Consumers who pay attention to nutrition labels are more likely to eat a healthy diet than those who do not, according to a new study, prompting researchers to recommend a shift in the way they are used.
The authors, writing in the Journal of the American Dietetic Association, claim that rates of use need to be improved in order to ensure nutrition labels have an effect on eating habits; only 61.6 percent of the study’s nationally representative sample of US adults said they regularly checked the Nutrition Facts panel. Using data from the 2005-2006 National Health and Nutrition Examination Survey (NHANES), they also found that 51.6 percent looked at the ingredient list, 47.2 percent checked serving size, and 43.8 percent considered health claims at least sometimes when deciding whether to buy a food product.
The greatest nutrient differences between label users and non-label users were for total energy, total fat, saturated fat, cholesterol, and sugars; and users of on-pack health claims had lower reported values for total fat and saturated fat, the researchers found.
However, the study’s authors urged caution regarding to what extent use of nutritional information actually causes healthier eating.
“Despite food label use being associated with improved dietary factors, label use alone is not expected to be sufficient in modifying behavior ultimately leading to improved health outcomes,” they wrote.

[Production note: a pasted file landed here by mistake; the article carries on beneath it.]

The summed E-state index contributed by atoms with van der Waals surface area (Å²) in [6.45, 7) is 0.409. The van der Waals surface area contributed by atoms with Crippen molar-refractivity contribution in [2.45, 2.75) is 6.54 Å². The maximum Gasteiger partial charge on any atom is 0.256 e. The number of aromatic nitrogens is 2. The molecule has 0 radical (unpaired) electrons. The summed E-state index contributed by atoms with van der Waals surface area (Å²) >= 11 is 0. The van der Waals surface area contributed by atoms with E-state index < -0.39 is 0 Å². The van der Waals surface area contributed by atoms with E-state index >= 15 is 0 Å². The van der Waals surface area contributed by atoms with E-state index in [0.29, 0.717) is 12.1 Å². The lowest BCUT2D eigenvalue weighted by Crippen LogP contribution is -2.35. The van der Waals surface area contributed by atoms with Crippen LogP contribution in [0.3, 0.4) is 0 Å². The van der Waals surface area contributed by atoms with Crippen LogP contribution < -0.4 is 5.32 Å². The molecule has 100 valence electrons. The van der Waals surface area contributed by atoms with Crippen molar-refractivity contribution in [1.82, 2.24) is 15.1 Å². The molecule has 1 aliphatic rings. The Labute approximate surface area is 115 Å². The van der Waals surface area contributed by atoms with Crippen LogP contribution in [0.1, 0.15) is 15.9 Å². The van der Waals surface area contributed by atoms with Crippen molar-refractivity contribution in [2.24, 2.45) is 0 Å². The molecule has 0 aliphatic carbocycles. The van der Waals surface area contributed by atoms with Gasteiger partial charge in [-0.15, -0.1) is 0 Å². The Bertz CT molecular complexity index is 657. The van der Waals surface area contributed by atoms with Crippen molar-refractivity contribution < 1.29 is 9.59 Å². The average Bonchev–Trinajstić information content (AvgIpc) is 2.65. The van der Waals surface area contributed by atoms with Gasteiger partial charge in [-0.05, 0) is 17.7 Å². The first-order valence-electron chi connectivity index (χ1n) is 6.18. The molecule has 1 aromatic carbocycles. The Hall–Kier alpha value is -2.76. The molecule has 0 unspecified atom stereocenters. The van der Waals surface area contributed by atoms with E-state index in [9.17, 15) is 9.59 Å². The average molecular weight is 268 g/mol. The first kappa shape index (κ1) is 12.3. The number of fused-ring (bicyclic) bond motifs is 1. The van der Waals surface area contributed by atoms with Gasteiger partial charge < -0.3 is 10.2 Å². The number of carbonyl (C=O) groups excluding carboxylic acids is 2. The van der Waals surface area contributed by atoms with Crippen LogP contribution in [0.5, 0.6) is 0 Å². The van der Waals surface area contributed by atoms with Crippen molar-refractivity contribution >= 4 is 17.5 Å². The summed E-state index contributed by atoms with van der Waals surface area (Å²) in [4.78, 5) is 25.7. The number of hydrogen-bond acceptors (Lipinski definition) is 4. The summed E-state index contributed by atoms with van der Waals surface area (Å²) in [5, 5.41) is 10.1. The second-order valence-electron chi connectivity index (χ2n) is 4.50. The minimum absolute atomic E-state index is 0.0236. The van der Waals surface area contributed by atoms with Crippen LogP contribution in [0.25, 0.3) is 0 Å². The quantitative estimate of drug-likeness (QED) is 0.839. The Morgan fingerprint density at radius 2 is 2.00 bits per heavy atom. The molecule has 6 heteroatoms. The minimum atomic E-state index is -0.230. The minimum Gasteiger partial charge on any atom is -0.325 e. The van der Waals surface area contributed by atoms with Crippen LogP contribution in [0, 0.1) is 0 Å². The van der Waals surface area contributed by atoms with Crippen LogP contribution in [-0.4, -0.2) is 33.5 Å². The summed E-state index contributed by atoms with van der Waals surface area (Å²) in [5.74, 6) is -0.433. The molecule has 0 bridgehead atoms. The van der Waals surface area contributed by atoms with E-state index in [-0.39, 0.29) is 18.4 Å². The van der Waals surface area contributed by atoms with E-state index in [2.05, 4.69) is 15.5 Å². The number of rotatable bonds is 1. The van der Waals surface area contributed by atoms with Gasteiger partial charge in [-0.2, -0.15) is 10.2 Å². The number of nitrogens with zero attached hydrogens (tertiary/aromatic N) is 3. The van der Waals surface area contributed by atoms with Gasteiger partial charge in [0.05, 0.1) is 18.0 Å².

Nevertheless, the authors concluded that rates of use need to be increased in order to have greater impact on public health.
“Low rates of label use also suggest that national campaigns or modification of the food label may be needed to reduce the proportion of the population not using this information,” they wrote.
“Possible changes to the current label that have been suggested include bolding calorie information, reporting the total nutrient intake for foods likely to be consumed in a single sitting, and using more intuitive labeling that requires less cognitive processing such as a red, yellow, and green ‘traffic light’ signs on the front of the label.”
The researchers also found that non-native English speakers were least likely to use nutritional information, although label use was seen to increase in line with foreign-born participants’ duration of residency.
“The food label alone is not expected to be sufficient in modifying behavior ultimately leading to improved health outcomes, but may be used by individuals and nutrition professionals as a valuable and motivating tool in our efforts to combat obesity and diet-related chronic disease,” they concluded.
Point of purchase pilot study
One possible way to increase consumer use of this information is to flag certain foods as healthier at the point of purchase. In a pilot study, also published in the Journal of the American Dietetic Association, researchers monitored the food purchasing behavior of students during the middle of the fall 2008 semester at an urban university, and then tagged a range of healthier options with the Eat Smart program’s ‘Fuel Your Life’ logo. During the five-week period following the addition of these labels, the researchers found a 3.6 percent increase in sales of tagged items, although they underlined that this was not a statistically significant change.
Source: Journal of the American Dietetic Association
“Food Label Use and Its Relation to Dietary Intake among US Adults”
Authors: Nicholas Jay Ollberding, Randi Wolf, Isobel Contento
Journal of the American Dietetic Association
“Point-of-Purchase Nutrition Information Influences Food-Purchasing Behaviors of College Students: A Pilot Study”
Marjorie Freedman, Rachel Connors